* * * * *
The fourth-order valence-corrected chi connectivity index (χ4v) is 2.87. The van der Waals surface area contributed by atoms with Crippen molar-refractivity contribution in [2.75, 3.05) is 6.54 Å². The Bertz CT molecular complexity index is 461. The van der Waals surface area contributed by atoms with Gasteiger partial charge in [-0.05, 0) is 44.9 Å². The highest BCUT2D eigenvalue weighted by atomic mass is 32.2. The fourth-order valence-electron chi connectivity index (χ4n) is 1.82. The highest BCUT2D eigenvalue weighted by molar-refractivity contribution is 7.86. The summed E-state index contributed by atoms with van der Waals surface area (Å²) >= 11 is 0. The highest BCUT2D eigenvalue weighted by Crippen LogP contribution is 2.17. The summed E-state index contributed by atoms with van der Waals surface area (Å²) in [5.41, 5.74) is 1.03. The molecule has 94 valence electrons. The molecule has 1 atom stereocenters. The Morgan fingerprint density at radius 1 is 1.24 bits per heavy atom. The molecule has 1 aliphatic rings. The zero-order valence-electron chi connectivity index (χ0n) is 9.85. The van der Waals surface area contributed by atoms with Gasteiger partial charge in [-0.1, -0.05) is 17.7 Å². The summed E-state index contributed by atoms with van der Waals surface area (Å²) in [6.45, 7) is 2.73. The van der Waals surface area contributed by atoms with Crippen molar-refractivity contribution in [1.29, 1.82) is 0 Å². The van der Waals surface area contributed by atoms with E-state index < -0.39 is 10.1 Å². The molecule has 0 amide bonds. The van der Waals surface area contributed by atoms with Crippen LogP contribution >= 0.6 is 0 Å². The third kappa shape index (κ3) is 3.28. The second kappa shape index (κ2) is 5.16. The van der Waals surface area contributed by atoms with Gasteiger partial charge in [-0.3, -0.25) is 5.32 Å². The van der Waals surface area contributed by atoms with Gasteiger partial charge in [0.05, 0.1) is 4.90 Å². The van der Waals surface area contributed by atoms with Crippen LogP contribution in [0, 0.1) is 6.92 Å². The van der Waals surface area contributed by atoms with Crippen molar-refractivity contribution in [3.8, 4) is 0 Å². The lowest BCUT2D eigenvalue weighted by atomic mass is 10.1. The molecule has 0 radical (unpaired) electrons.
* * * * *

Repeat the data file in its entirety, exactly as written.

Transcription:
The fourth-order valence-corrected chi connectivity index (χ4v) is 2.87. The van der Waals surface area contributed by atoms with Crippen molar-refractivity contribution in [2.75, 3.05) is 6.54 Å². The Bertz CT molecular complexity index is 461. The van der Waals surface area contributed by atoms with Gasteiger partial charge in [-0.05, 0) is 44.9 Å². The highest BCUT2D eigenvalue weighted by atomic mass is 32.2. The fourth-order valence-electron chi connectivity index (χ4n) is 1.82. The highest BCUT2D eigenvalue weighted by molar-refractivity contribution is 7.86. The summed E-state index contributed by atoms with van der Waals surface area (Å²) >= 11 is 0. The highest BCUT2D eigenvalue weighted by Crippen LogP contribution is 2.17. The summed E-state index contributed by atoms with van der Waals surface area (Å²) in [5.41, 5.74) is 1.03. The molecule has 94 valence electrons. The molecule has 1 atom stereocenters. The Morgan fingerprint density at radius 1 is 1.24 bits per heavy atom. The molecule has 1 aliphatic rings. The zero-order valence-electron chi connectivity index (χ0n) is 9.85. The van der Waals surface area contributed by atoms with Gasteiger partial charge in [-0.1, -0.05) is 17.7 Å². The summed E-state index contributed by atoms with van der Waals surface area (Å²) in [6.45, 7) is 2.73. The van der Waals surface area contributed by atoms with Crippen molar-refractivity contribution in [1.29, 1.82) is 0 Å². The van der Waals surface area contributed by atoms with E-state index < -0.39 is 10.1 Å². The molecule has 0 amide bonds. The van der Waals surface area contributed by atoms with Crippen LogP contribution >= 0.6 is 0 Å². The third kappa shape index (κ3) is 3.28. The second kappa shape index (κ2) is 5.16. The van der Waals surface area contributed by atoms with Gasteiger partial charge in [-0.3, -0.25) is 5.32 Å². The van der Waals surface area contributed by atoms with Gasteiger partial charge in [0.05, 0.1) is 4.90 Å². The van der Waals surface area contributed by atoms with Crippen LogP contribution in [0, 0.1) is 6.92 Å². The van der Waals surface area contributed by atoms with Crippen molar-refractivity contribution in [3.8, 4) is 0 Å². The lowest BCUT2D eigenvalue weighted by atomic mass is 10.1. The molecule has 0 radical (unpaired) electrons.